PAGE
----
Lastly, knowing when to stop the warfare is the last step and, sadly, none one of the three generals knew when to stop the warfare. They were so blinded by the love of the sound of the war trumpet and the thrill of winning on the battlefield that they did not know when enough was enough.

Similarly, most modern leaders in various fields like politics, business or agriculture cannot know when to give up in warfare; a trait, which results in great, loses to the parties concerned.

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What stands out is the fact that Alexander, Caesar, and Hannibal all had armies composed of professional fighters who had complete trust in their commanders and were highly devoted to them.

This was to their advantage as most of their opponents were inexperienced recruits who stood no chance against them.

All three were however led by their egos, and they enjoyed life on the battlefield. Due to their vanity, they did not know when to stop, and so they overreached at times, and this led to great losses on their part.

Strauss gives some instances in his book of what occurred on the battlefield. For instance, there is mentioned of Alexander dismissing his entire fleet of the army, which was not an advisable move. Luckily he was saved by the sudden death of the Persian general and Darius.4

Strauss criticizes Darius for battling Alexander yet he was only acting on the best interests of his subjects. Hannibal too faced immense opposition when Fabius introduced the scorched earth policy that put off Hannibal’s attacks for some time.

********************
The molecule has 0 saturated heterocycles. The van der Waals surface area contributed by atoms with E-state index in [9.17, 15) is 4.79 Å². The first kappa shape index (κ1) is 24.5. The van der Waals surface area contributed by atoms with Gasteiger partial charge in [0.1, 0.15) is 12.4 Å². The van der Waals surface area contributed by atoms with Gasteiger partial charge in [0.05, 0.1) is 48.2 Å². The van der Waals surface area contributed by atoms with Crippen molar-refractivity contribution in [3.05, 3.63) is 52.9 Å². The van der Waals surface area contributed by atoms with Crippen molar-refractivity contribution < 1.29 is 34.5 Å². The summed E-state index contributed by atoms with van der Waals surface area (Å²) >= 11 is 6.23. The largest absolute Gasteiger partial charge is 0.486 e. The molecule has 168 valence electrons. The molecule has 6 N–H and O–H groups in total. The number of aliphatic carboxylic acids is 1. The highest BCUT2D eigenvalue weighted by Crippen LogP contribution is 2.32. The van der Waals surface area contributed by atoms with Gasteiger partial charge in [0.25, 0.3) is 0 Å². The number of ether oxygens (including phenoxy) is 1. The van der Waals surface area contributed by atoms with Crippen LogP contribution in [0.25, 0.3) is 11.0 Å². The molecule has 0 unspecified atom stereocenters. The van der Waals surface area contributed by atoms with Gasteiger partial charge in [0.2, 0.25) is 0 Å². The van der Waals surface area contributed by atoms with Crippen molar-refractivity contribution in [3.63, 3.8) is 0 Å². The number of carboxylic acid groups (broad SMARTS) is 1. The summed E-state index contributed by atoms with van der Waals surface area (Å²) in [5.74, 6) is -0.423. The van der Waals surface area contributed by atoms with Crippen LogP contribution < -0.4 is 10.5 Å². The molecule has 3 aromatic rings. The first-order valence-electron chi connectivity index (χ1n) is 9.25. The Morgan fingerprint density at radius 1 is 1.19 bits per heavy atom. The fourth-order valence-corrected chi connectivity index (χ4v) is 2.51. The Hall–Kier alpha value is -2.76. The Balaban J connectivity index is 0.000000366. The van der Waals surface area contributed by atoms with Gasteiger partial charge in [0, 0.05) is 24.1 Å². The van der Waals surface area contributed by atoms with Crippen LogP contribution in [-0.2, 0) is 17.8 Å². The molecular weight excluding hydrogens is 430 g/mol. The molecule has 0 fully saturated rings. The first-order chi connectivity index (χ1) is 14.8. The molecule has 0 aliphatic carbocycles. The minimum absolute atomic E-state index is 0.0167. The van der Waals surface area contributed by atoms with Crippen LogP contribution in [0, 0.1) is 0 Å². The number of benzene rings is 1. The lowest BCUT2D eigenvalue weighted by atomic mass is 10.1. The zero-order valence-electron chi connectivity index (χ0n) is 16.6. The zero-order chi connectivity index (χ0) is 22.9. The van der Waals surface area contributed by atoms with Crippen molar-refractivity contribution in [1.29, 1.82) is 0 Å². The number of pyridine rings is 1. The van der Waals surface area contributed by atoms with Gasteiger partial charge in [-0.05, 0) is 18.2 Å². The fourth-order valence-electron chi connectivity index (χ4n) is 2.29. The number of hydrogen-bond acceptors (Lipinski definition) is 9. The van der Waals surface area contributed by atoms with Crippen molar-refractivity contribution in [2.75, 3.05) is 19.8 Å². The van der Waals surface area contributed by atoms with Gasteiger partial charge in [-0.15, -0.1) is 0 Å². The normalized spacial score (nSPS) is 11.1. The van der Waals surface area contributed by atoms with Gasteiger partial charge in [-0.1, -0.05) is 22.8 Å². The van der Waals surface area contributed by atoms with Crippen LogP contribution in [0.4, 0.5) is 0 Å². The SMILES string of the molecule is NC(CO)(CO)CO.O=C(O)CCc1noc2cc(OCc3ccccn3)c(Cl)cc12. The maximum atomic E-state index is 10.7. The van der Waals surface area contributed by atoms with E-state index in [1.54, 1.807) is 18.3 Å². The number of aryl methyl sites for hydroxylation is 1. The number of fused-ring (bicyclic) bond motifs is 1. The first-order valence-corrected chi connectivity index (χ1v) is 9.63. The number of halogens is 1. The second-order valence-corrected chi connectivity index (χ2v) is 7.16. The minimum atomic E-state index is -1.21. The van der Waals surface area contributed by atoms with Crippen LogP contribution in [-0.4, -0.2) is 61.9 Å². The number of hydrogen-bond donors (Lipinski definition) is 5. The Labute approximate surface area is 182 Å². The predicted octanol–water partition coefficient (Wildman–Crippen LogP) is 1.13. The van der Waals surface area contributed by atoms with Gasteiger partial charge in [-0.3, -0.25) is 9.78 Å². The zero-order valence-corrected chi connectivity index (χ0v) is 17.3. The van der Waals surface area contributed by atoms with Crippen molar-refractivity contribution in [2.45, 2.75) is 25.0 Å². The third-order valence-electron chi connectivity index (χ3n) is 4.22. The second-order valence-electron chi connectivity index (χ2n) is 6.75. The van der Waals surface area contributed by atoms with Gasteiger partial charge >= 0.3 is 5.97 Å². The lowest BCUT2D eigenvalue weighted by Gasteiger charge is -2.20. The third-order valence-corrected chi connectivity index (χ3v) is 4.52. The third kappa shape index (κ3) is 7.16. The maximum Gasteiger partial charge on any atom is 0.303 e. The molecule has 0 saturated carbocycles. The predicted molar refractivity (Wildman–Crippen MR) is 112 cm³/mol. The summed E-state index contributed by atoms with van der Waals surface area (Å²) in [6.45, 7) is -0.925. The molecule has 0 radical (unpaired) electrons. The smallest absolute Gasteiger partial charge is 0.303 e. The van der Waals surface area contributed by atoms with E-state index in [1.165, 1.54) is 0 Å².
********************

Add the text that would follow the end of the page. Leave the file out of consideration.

Caesar faced opposition from Pompey who thought wearing his army out with lack of food and water would wear out his army and defeat him5. When the Senate thought otherwise, Pompey met Caesar for a final battle at Pharsalus6.

Several qualities of a successful leader are outlined in the book, and they apply to leaders in the modern world. These include qualities like being ambitious, having good judgment, good leadership, audacity, formulation of sound strategies agility, inflicting terror and divine providence.

Although these elements are outlined in the book, the author does not show they can be directly applied to modern leadership to attain desired results.

They are only vaguely explained about military history. It would take a scholar to derive the outlined qualities and devise a way to implement them in a modern organization.

Importantly, the author effortlessly tells the stories of these three generals and candidly describes their experiences on the battlefield with such simplicity that the ordinary person can easily understand and get the message outlined.

However, Strauss cautions that as much as modern leaders try to emulate Alexander, Hannibal, and Caesar, they should not emulate all of their actions and strategies. For instance, they should know when to stop when engaging in warfare with other leaders or politicians.

All in all, the book ‘Masters of Command’ can be deemed as a great historical book outlining military history. However, its relevance in modern society is minimal as it does not clarify in details how the military techniques like agility, implemented by Alexander.

Hannibal and Caesar can be applied currently. It therefore only serves the purpose of giving a historical account and outline. The fact that it also does not expansively cover the topic of leadership further makes it less relevant.

The writer though gifted with the ability to capture the readers’ interest could have made it more wholesome by considering life in the modern world and deriving solutions to poor leadership styles, mismanagement, corruption and other problems in the world from lessons in the ancient world.

Anyone interested in the field of History would find this book interesting and captivating; maybe then, this book could pave the way for more insights, reviews, and critics on Strauss’ literature.

All the same, it is no doubt that the book is a rich read with a great historical perspective that is worth being exposed to the world at large.


Strauss, Barry. Masters of Command: Alexander, Hannibal, Caesar, and the Genius of Leadership. New York: Simon & Schuster. 2012.


1 Barry Strauss. Masters of Command: Alexander, Hannibal, Caesar, and the Genius of Leadership. (New York: Simon & Schuster, 2012)

2 Ibid.45

3 Ibid. 67

4 Ibid. 66

5 Ibid. 68

6 Ibid. 68